Leander Kahney is editor and publisher of CultofMac.com, a news site that tracks Apple and the people who use its products.

Steve Jobs was quickly on his way to becoming canonized when a strange thing happened. Walter Isaacson's authorized biography hit bookstands.

Following his death earlier this month, the outpouring of grief for Jobs was huge and unprecedented. All over the world, people felt a keen sense of loss. Not since Michael Jackson has there been such an outpouring of public grief. And it's never before been lavished on the CEO of a Fortune 500 corporation.

But Jobs was no mere business leader. He was a cultural figure of the highest order. He was an artist whose medium was business and technology.

He crafted superb products that had great impact on our lives, His products, or copies of his products, have become near universal in the West. We all have computers, iPods and iPhones. They are indispensable - at work and play. They are well crafted. Before the iPhone, people hated their cell phones.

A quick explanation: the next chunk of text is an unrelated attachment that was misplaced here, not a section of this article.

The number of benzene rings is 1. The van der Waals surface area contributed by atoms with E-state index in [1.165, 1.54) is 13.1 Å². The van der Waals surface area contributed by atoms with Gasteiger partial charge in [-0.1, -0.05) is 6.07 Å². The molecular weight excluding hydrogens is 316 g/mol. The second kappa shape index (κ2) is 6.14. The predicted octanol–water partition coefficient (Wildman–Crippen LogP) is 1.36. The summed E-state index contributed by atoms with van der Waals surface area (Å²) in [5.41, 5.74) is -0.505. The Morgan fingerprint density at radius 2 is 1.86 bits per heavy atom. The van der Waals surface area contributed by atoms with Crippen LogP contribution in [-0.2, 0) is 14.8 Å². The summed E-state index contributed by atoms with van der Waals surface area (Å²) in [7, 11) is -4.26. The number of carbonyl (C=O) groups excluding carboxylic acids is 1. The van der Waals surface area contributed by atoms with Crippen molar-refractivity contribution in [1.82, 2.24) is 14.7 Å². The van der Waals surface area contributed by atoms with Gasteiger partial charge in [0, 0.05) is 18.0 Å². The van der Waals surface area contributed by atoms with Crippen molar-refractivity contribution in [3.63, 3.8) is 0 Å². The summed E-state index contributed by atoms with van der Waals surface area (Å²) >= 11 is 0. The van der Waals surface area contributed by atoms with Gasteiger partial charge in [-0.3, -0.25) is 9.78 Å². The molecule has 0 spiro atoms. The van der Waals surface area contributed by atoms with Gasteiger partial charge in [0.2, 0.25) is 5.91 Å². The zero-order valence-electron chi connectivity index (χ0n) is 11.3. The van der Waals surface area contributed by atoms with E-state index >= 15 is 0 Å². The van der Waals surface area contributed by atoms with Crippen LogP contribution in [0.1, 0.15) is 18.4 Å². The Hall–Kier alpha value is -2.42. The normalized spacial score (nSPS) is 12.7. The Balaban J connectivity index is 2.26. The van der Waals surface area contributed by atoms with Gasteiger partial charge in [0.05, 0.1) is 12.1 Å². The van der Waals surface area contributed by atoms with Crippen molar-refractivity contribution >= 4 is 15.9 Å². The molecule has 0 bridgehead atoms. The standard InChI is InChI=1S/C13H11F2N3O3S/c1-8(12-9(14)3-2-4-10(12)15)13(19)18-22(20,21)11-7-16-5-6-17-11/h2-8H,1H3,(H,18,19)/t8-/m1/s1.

The story of Jobs' life also touched many people. He was an adoptee, a college dropout who enjoyed great success but also battled near-devastating setbacks and failures. He became an inspiration to lots of different people, from aspiring entrepreneurs to transplant patients.

He's a good candidate for a saint. There was something otherworldly about him. He clearly wasn't like the rest of us.

His severe aestheticism, his stern, intimidating self-assurance, his complexity: He was a Buddhist anti-materialist who made the world's most desirable products. A leftist multibillionaire who loved Bob Dylan but off-shored production to China. An elitist loner whose stated ambition was to democratize complex technology and make it easy enough for any bozo to use.

He was cut short in his prime. He was just getting started really. For most of his career, Jobs was regarded with skepticism or disdain. The business press regarded him as a mercurial madman who was good at marketing and got lucky with the iPod.